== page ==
Leading representative bodies have set out their concerns for visual artists, telling the Chancellor of the Exchequer why coronavirus financial support systems are failing to support them and leaving the nation’s cultural life in jeopardy.
Galleri Beck-Fischer (CC BY-ND 2.0)
Meaningful, long-term measures are needed right now to prevent the coronavirus “wiping out a generation of artists from the British cultural pipeline, through a lack of work, opportunities and income”, says a group of organisations supporting visual artists.
The 11 signatories of an appeal to Chancellor of the Exchequer Rishi Sunak say the measures he has put in place to protect self-employed workers do not address the specific needs of most artists. Many are “patching together various income sources” and do not qualify for self-employed support packages or the Coronavirus Job Retention Scheme, as they balance self-employed income with zero-hours or fixed-term teaching and education work.
Their plight is compounded by insecure work spaces, so the group is calling for “eviction freezes” for artists’ studios. The letter points out: “Commercial tenants are safe from eviction until 30 June. We urge the Government to extend these measures to artists’ studios, in order to protect UK culture following the pandemic. Without access to a studio, many artists cannot create work and our art market will suffer.”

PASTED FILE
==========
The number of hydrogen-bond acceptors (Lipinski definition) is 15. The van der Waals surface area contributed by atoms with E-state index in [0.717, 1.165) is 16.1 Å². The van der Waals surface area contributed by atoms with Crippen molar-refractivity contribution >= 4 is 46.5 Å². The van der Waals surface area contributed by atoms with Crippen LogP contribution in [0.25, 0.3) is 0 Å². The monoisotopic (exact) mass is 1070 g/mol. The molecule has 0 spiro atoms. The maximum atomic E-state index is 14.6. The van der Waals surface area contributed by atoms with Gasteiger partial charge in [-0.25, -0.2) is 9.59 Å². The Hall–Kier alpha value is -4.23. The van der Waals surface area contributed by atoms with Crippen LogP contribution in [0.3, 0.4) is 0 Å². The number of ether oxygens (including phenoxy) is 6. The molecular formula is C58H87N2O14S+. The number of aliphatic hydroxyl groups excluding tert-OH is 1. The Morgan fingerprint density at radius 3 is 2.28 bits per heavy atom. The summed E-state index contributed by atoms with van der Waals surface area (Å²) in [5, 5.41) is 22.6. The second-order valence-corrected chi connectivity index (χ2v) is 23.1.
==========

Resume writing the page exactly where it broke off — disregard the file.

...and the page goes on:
Another major problem for artists is the stage payments that are typical of project commissions, with the majority of payment being made on completion of the project. Artists incur production costs throughout, so for uncompleted projects they will have to cover these costs themselves yet also lose out on completion fees. The letter urges Government to deliver a mechanism for recouping their costs.
The group warns that failure to provide support will “increase the chances of talented artists understandably seeking more secure forms of employment, and our cultural life will suffer.
“As we recover from this crisis, the Government will focus on its ambitious trade agenda and economic recovery. The London art market, and UK cultural exports, will be a central part of this.”
Signatories to the letter are a-n The Artists Information Company; Artists’ Union England; Artquest; Axisweb; Contemporary Visual Arts Network (CVAN); CuratorSpace; DACS (Design and Artists Copyright Society); Engage; East Street Arts; FACT Liverpool (Foundation for Art & Creative Technology); Wysing Arts Centre